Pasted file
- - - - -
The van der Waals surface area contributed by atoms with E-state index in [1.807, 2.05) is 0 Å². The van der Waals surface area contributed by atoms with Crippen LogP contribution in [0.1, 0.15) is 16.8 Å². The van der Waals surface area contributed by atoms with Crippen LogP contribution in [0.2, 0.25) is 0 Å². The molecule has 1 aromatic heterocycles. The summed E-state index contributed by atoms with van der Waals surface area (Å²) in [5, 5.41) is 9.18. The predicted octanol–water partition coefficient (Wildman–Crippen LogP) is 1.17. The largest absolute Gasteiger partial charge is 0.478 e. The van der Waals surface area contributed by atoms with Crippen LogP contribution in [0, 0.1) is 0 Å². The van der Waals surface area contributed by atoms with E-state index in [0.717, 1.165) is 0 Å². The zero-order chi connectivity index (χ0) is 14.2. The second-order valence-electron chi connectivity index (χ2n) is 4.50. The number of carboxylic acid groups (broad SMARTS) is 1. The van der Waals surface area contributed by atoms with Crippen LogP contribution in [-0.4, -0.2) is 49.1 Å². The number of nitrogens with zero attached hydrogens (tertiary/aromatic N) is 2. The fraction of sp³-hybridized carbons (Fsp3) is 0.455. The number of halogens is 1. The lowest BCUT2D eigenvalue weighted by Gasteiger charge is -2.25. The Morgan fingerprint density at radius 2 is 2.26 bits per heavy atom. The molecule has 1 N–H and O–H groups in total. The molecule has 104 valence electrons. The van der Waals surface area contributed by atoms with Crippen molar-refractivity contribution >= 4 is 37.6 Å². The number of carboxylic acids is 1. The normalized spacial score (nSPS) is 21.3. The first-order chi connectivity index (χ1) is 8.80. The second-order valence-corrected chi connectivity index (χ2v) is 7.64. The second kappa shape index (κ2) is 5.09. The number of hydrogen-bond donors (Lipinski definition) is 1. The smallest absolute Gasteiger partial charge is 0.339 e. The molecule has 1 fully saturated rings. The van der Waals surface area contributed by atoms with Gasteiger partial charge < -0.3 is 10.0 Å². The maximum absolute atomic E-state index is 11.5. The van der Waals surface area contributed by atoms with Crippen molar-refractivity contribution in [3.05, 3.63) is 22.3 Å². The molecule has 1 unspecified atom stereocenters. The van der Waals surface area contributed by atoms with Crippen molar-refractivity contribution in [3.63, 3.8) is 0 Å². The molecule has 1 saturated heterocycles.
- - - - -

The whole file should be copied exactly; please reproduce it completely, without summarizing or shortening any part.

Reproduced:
The van der Waals surface area contributed by atoms with E-state index in [1.807, 2.05) is 0 Å². The van der Waals surface area contributed by atoms with Crippen LogP contribution in [0.1, 0.15) is 16.8 Å². The van der Waals surface area contributed by atoms with Crippen LogP contribution in [0.2, 0.25) is 0 Å². The molecule has 1 aromatic heterocycles. The summed E-state index contributed by atoms with van der Waals surface area (Å²) in [5, 5.41) is 9.18. The predicted octanol–water partition coefficient (Wildman–Crippen LogP) is 1.17. The largest absolute Gasteiger partial charge is 0.478 e. The van der Waals surface area contributed by atoms with Crippen LogP contribution in [0, 0.1) is 0 Å². The van der Waals surface area contributed by atoms with E-state index in [0.717, 1.165) is 0 Å². The zero-order chi connectivity index (χ0) is 14.2. The second-order valence-electron chi connectivity index (χ2n) is 4.50. The number of carboxylic acid groups (broad SMARTS) is 1. The van der Waals surface area contributed by atoms with Crippen LogP contribution in [-0.4, -0.2) is 49.1 Å². The number of nitrogens with zero attached hydrogens (tertiary/aromatic N) is 2. The fraction of sp³-hybridized carbons (Fsp3) is 0.455. The number of halogens is 1. The lowest BCUT2D eigenvalue weighted by Gasteiger charge is -2.25. The Morgan fingerprint density at radius 2 is 2.26 bits per heavy atom. The molecule has 1 N–H and O–H groups in total. The molecule has 104 valence electrons. The van der Waals surface area contributed by atoms with Crippen molar-refractivity contribution >= 4 is 37.6 Å². The number of carboxylic acids is 1. The normalized spacial score (nSPS) is 21.3. The first-order chi connectivity index (χ1) is 8.80. The second-order valence-corrected chi connectivity index (χ2v) is 7.64. The second kappa shape index (κ2) is 5.09. The number of hydrogen-bond donors (Lipinski definition) is 1. The smallest absolute Gasteiger partial charge is 0.339 e. The molecule has 1 fully saturated rings. The van der Waals surface area contributed by atoms with Gasteiger partial charge < -0.3 is 10.0 Å². The maximum absolute atomic E-state index is 11.5. The van der Waals surface area contributed by atoms with Crippen molar-refractivity contribution in [3.05, 3.63) is 22.3 Å². The molecule has 1 unspecified atom stereocenters. The van der Waals surface area contributed by atoms with Crippen molar-refractivity contribution in [3.63, 3.8) is 0 Å². The molecule has 1 saturated heterocycles.